In April 2020, and for the second year running, the Norwegian Relief Council classified the conflict in Southern Cameroons as the most neglected conflict in the world. The implications for victims of this conflict are dire. As a consequence of this neglect, there are minimal efforts by the international community to address the root causes of the conflict and bring about sustainable peace. There is also minimal funding allocated by the in-ternational community to address the mass displacements of indigent popu-lations caused by the conflict which, by most accounts, has resulted in over 120,000 Refugees and 1.2m internally displaced.
Furthermore, an estimated 4.3 million people living within the conflict zone face food security challenges. VRF will carry out advocacy to ensure that the voices of victims are heard and their plight is brought to light. VRF advocacy will also seek to increase international pressure on armed state and non-state actors to respect human rights of civilian populations and internally displaced persons, and for host countries to respect the rights of refugees and to treat refugees with dignity and respect.
The current and ongoing needs of refugees and IDPs from the Southern Cameroons conflict have overwhelmed the abil-ity of the few humanitarian relief organizations involved in providing assistance both in the Cameroons where there are an estimated 1.2m IDPs and in Nigeria where the bulk of the over 120,000 refugees reside. The fact that the Southern Cameroons conflict continues to be the most neglected conflict in the world has only served to exacerbate an already dire situation. VRF interventions will seek to sustainably address the most pressing needs of the most vulnerable populations affected by the conflict. VRF Programmes will primarily focus on education, agriculture and agro-allied industries.
There are estimated 120,000 Southern Cameroonians seeking refuge abroad, escaping from the increasingly violent conflict that has claimed an estimated 30,000 lives in less than 4 years. Refugees are mostly found in Nigeria, but many have crossed through Nigeria to Ghana, South Africa, Europe, South America and the United States.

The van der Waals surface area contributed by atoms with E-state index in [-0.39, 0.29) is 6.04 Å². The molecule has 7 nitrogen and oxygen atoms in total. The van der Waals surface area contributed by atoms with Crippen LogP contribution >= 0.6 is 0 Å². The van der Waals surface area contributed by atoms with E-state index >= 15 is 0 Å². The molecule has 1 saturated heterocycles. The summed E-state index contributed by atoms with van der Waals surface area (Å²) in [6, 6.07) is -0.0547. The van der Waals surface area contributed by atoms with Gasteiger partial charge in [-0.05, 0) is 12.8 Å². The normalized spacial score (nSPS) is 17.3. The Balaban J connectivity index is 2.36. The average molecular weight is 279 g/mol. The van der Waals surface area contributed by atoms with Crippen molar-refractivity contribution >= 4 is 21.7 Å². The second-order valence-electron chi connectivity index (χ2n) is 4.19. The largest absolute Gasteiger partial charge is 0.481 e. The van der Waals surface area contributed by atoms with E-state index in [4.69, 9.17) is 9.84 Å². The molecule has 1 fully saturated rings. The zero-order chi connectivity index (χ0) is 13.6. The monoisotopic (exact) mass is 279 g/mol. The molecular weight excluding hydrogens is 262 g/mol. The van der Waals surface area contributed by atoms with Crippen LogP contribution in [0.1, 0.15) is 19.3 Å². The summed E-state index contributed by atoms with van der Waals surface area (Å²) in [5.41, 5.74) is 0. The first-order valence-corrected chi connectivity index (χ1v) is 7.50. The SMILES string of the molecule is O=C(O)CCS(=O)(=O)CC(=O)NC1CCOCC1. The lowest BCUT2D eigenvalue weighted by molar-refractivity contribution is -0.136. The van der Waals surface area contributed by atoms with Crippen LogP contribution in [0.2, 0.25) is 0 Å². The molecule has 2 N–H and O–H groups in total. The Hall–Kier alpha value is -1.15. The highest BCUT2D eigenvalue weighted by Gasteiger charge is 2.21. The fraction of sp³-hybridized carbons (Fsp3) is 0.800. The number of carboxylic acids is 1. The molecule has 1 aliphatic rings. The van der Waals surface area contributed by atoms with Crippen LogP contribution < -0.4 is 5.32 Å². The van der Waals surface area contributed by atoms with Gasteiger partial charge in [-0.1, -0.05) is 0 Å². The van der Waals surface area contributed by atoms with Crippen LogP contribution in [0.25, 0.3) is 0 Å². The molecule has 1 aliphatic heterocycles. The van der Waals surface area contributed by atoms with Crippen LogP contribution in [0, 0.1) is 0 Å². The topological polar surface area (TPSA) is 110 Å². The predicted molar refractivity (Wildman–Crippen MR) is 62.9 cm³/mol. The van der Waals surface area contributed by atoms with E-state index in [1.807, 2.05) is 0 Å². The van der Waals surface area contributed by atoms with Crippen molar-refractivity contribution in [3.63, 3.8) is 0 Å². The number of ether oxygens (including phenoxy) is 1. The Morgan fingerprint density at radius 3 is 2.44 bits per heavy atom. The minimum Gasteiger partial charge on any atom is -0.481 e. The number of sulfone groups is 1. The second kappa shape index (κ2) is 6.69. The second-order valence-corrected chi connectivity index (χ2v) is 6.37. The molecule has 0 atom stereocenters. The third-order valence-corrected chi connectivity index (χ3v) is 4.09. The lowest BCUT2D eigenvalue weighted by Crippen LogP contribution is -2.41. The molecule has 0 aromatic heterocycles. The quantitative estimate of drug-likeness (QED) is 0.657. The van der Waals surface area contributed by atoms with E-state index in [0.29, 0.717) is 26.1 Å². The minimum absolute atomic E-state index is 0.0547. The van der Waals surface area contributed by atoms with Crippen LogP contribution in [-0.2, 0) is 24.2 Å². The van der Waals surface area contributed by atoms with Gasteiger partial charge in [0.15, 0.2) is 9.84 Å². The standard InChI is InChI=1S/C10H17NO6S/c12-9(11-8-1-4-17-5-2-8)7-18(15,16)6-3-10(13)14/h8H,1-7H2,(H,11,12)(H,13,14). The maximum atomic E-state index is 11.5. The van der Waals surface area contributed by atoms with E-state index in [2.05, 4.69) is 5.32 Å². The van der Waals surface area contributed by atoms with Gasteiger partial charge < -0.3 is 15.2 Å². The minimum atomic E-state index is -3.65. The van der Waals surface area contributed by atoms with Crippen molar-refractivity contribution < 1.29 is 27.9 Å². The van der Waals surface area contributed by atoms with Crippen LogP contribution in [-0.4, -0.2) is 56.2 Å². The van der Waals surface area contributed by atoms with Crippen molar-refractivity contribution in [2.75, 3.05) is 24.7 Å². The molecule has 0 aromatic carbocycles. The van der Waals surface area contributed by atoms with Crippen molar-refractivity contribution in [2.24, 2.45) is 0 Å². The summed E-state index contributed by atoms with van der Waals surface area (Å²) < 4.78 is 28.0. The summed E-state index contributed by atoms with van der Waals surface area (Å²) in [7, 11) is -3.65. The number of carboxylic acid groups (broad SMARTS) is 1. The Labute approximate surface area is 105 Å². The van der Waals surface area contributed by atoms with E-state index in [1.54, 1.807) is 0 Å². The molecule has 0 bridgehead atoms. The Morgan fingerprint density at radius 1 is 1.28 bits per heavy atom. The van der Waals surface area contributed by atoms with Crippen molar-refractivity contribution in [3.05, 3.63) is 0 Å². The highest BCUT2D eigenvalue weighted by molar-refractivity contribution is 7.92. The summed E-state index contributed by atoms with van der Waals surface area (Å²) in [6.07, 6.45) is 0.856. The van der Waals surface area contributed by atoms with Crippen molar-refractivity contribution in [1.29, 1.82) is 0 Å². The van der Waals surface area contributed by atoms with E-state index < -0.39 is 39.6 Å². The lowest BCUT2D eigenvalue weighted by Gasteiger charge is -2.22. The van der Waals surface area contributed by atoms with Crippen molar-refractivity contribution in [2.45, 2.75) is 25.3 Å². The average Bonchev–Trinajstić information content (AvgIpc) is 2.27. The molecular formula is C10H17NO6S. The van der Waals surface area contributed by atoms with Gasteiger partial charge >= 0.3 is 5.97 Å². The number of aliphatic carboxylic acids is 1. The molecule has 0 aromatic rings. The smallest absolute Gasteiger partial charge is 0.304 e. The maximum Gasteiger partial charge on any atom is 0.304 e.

It is remarkable that Southern Came-roonians are now the single largest group of Africans on the US southern border with Mexico, seeking asylum into the United States.
The conflict in Southern Cameroons has led mass displacements of over 1.2m people. An estimated 600,000 people are living in the bushes and forests, exposed to the elements, either because their villages have been burnt down or they have suffered violent attacks mostly from armed state actors and at times from non-state armed groups. There are also large numbers of displaced persons who have left interior villages in Southern Cameroons and moved to urban centers within Southern Cameroons and to towns in la Republique du Cameroun.
La Republique du Cameroun is holding an estimated 3,000 Southern Cameroonians in various military, paramilitary and civilian detention facilities across its territory. Detainees are often subjected to degrading and inhumane treatment, torture and even summary executions at the hands of the Cameroun security and penitentiary agencies. Detainees are often abducted without warrants, held incommunicado for long periods of time without access to legal representation or family, kept in arbitrary and illegal detention for years in violation of international laws and conventions, subjected to unfair and sham trials without due process in military tribunals, and handed uncharacteristically long sentences that do not reflect any semblance of the made up charges that are levelled against them.